Interview with Jerry Genesio of Natural Unseen Hazards
When camping what should a camper do when it comes to their hygiene? Are there any methods or procedures you recommend they do?
1. Every day while camping, dont turn the lights or lanterns off before
youve thoroughly checked every square inch of your body for TICKS. It
cannot be over-emphasized. The price in terms of Lyme Disease, Babesiosis, Anaplasmosis,
Ehrlichiosis, Rocky Mountain Spotted Disease, Tularemia, and other lesser known
tick-borne pathogens is simply too high.
2. After washing, if you will be exposed to MOSQUITOES and/or TICKS, replace the insect repellant youve washed off. Again, the price in terms of the above pathogens as well as West Nile Virus, Eastern Equine Encephalitis, La Crosse Encephalitis, St. Louis Encephalitis, (in Florida and southern Texas, Dengue Fever), and other lesser known mosquito-borne pathogens is simply too high.
In your honest opinion, what disease should a camper be most concerned about?
I honestly cant say there is one potentially fatal disease that is the most fearsome. I advise campers, hikers, and others who enjoy the great North American outdoors not to be afraid, but to be aware of the pathogens that lurk in the wildness of raw nature. Know that any animal can be infected with and can transmit RABIES. Were most familiar with mad rabies, but there is also a dumb rabies and animals infected with it can appear to be tame; their bite, scratch, and saliva, whether an adult or a baby, is just as deadly. Never feed or touch a wild animal.
Another potentially fatal disease that campers in particular need be concerned about is HANTAVIRUS. It can be present in the feces or urine of rodents, especially deer mice, and sweeping or cleaning an enclosed area where the virus is present can make it airborne and, if it is inhaled, the infection can be fatal. Be sure camping areas being cleaned are well ventilated.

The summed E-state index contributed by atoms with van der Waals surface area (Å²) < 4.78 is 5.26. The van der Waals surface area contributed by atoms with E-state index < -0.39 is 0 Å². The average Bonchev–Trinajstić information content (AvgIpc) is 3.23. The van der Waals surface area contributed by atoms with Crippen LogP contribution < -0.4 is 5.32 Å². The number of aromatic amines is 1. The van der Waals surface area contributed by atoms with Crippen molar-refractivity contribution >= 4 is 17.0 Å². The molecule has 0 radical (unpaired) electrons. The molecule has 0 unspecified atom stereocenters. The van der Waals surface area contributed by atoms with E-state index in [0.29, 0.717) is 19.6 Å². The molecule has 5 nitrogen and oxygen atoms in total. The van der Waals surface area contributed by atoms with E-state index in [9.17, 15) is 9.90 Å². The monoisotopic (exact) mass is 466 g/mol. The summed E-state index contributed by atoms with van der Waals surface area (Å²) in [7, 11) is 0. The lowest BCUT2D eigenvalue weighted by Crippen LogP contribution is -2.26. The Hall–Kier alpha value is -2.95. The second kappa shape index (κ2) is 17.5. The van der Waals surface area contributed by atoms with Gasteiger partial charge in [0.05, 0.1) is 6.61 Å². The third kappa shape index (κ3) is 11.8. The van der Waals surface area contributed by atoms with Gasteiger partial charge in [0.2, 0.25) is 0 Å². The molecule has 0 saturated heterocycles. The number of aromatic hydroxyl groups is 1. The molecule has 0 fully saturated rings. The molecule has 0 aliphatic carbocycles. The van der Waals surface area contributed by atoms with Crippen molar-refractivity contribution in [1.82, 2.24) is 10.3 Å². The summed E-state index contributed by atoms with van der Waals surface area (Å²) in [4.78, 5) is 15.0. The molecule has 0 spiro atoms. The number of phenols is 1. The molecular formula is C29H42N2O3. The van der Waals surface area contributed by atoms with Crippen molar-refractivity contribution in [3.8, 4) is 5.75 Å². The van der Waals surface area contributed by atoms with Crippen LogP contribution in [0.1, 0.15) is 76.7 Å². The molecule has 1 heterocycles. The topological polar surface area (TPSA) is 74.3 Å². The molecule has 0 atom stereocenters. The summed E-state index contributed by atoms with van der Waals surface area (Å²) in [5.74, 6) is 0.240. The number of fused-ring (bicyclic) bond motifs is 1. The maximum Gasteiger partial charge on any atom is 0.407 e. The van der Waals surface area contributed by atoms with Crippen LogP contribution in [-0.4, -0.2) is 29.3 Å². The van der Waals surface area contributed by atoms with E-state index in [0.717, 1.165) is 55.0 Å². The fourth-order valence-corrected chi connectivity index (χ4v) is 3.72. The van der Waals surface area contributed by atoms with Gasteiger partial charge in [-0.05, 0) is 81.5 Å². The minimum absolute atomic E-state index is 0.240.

What supplies should a camper bring with him or her before they start there camping adventure in order to prevent disease?
1. Insect repellant. For a Consumer Reports evaluation of different brands
see May 26, 2010 post on Natural Unseen Hazards at http://naturalunseenhazards.wordpress.com/2010/05/26/6-insect-repellents-get-high-marks-consumer-reports-health-tests-the-ability-of-bug-repellents-to-keep-insects-at-bay/
2. I also highly recommend Bear repellant, which can be used to deter not only charging bears and other naturally agressive animals, but rabid animals as well.
3. Equipment for boiling water. The purest looking stream or brook can be contaminated with GIARDIASIS (aka BEAVER FEVER). Thousands of cases are reported to the Center for Disease Control and Prevention (CDC) every year.
According to the CDC (Center for Diesase Control) before an individual or family begins there camping vacation they recommend the family get vaccinated. Do you agree with this sentiment? or is that over reaching for a simple RV/camping vacation?
1. In U.S. be sure TETANUS vaccination booster schedule is current. In my opinion,
other vaccinations are a matter of personal choice or individual need.
2. If camping with horses or other pack animals, they should be vaccinated for protection against RABIES, WEST NILE VIRUS, and EASTERN EQUINE ENCEPHALITIS.
How can an individual or family safeguard themselves against the threat against carbon monoxide poisoning?
I have no special expertise in this area but would certainly advise against using fossil fuel heaters/cookers indoors, including kerosene, propane, and charcoal.
This question is directly related to camping but I believe it's an interesting question to ask. If you could go back in time and eradicate any disease which disease would you choose and why?
Bubonic plague bacteria and the various influenza viral strains have probably killed more people than any other disease so, at least in terms of sheer numbers and lost human potential, Id have to choose these two.
Thanks Jerry Genesio. Please visit his blog !